A portion of the disclosure of this patent document contains material which is subject to copyright protection. The copyright owner has no objection to the facsimile reproduction by anyone of the patent disclosure, as it appears in the Patent and Trademark Office patent files or records, but otherwise reserves all copyright rights whatsoever.

BACKGROUND OF THE INVENTION

1. Field of the Invention

The present invention generally relates to a method of providing full feature program processing according to a variety of standard language codes such as HTML, JAVA and other standard languages, for execution on a thin client platform. More particularly the invention relates to methods for compiling and rendering full feature standard HTML and JAVA programs into a format which is efficient for a limited processing resource platforms.

2. Description of Related Art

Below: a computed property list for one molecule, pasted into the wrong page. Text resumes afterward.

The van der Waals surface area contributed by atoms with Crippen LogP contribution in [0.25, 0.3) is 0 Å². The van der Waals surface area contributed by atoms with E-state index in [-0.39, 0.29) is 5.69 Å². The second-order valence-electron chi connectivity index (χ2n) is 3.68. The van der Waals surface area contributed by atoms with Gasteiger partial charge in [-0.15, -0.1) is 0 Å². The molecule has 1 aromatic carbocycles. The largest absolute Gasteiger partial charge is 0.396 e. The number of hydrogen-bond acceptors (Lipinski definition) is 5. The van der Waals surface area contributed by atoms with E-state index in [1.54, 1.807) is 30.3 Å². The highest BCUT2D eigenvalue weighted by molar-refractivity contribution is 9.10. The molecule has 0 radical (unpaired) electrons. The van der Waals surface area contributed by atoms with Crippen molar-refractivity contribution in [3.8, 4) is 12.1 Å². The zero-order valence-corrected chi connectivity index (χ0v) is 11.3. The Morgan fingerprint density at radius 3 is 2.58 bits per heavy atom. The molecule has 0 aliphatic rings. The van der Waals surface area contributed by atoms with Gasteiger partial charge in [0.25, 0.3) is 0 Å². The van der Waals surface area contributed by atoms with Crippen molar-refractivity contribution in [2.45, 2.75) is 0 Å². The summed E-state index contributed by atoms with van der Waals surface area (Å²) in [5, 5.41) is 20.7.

Standard HTML and JAVA programs, and other hypertext languages, are designed for computers having a significant amount of data processing resources, such as CPU speed and memory bandwidth, to run well. One feature of these object specifying languages is the ability to specify a graphic object for display using relative positioning. Relative positioning enables the display of the graphic object on displays having a wide range of dimensions, resolutions, and other display characteristics. However, relative positioning of graphic objects requires that the target device have computational resources to place the graphic object on the display at specific coordinates. Thus, there are a number of environments, such as TV set top boxes, hand held devices, digital video disk DVD players, compact video disk VCD players or thin network computer environments in which these standard object specifying languages are inefficient or impractical. The original HTML and JAVA programs run very slowly, or not at all, in these types of thin client environments. To solve these problems, simpler versions of HTML and JAVA have been proposed, which have resulted in scripting out some of the features. This trades off some of the nice functionality of HTML and JAVA, which have contributed to their wide acceptance. Furthermore, use in thin client environments of the huge number of files that are already specified according to these standards, is substantially limited.